Hate crimes have surged in New York City since the war began in Israel earlier this month, according to police, leading to attacks on those of both Jewish and Palestinian descent.
The New York City Police Department seemingly made extensive strides combating hate crimes with offenses dropping 21% in 2023 when compared to 2022. But all that changed after the terrorist group Hamas invaded Israel on Oct. 7., prompting biased acts of violence across the five boroughs.
Reported hate crimes have since increased more than 7%, according to Police Department data.
NYPD Chief of Detectives Joseph Kenny on Tuesday revealed the disturbing new trend, which comes amidst daily, large-scale protests and demonstrations occupying the streets of the Big Apple that have kept cops on “high-alert.”
However, according to the chief, these hate-fueled acts of violence have occurred independently of any gatherings and instead are a series of isolated incidents that have taken place in subways, on buses and in the streets. While this uptick has been seen in Jewish communities such as the south of Brooklyn and Forest Hills, Queens, police say many of the reported incidents have transpired at chance meetings throughout the city.
“Some of them are random people who just happen to cross paths on the subway or on a bus. We don’t see anything that’s really planned,” Chief Kenny said. “We’re seeing a lot of people getting slapped, getting pushed.”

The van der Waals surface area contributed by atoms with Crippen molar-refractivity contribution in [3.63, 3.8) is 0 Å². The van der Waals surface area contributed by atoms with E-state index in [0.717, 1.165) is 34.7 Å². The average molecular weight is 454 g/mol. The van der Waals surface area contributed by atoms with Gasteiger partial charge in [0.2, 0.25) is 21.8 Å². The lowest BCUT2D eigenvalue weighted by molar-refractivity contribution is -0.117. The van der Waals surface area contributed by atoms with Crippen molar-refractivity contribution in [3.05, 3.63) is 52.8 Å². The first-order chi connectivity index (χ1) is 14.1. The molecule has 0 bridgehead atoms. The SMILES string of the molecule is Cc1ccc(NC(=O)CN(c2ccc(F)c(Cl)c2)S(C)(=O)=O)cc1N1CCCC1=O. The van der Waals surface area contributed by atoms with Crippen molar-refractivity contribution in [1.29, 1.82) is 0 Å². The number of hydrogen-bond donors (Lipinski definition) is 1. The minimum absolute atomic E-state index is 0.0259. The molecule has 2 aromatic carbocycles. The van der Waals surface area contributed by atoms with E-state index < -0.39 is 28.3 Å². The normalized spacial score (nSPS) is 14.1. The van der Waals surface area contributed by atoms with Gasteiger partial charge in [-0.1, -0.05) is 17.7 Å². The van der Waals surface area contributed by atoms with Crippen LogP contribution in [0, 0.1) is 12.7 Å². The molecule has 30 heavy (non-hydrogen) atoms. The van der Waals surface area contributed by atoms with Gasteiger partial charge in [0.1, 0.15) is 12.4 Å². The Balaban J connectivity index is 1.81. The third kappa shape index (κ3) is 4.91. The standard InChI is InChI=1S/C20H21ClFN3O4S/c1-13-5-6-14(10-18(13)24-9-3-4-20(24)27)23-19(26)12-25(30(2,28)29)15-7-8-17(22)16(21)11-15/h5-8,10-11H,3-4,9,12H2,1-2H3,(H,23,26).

Last week alone the city saw a staggering 51 reported hate crimes, 30 of which were reportedly motivated by anti-Jewish sentiments, according to Chief Kenny. These 30 antisemitic acts have taken place since Oct. 9 and come in stark contrast to the same time last year when only nine were reported. Since then this year, Chief Kenny said the department has seen four anti-ethnic hate crimes, compared to just two in 2022.
“Prior to the start of the Gaza conflict on 10/7, we had a fairly steady decrease of hate crimes citywide,” Chief Kenny said. “So, for lack of a better term, we are seeing an increase in our decrease.”
On Tuesday, 28-year-old Christopher D’Aguiar was cuffed by detectives for allegedly punching a 29-year-old woman in the face inside of the 42nd Street-Lexington Avenue subway station. On Oct. 14, D’Aguiar apparently told his victim he targeted her “because she is Jewish.” Last week, cops also arrested a 26-year-old man for assaulting a rider for wearing a turban aboard a Queens bus.
Chief Kenny urged the public to stay vigilant and report any acts of hatred across the five boroughs. Despite the new uptick, police say that there are still fewer instances of antisemitic crimes in 2023 than in 2022.
“Year to date, there’s been 196 incidents of hate crimes against the Jewish community versus 208, which is minus 6%,” Chief Kenny said.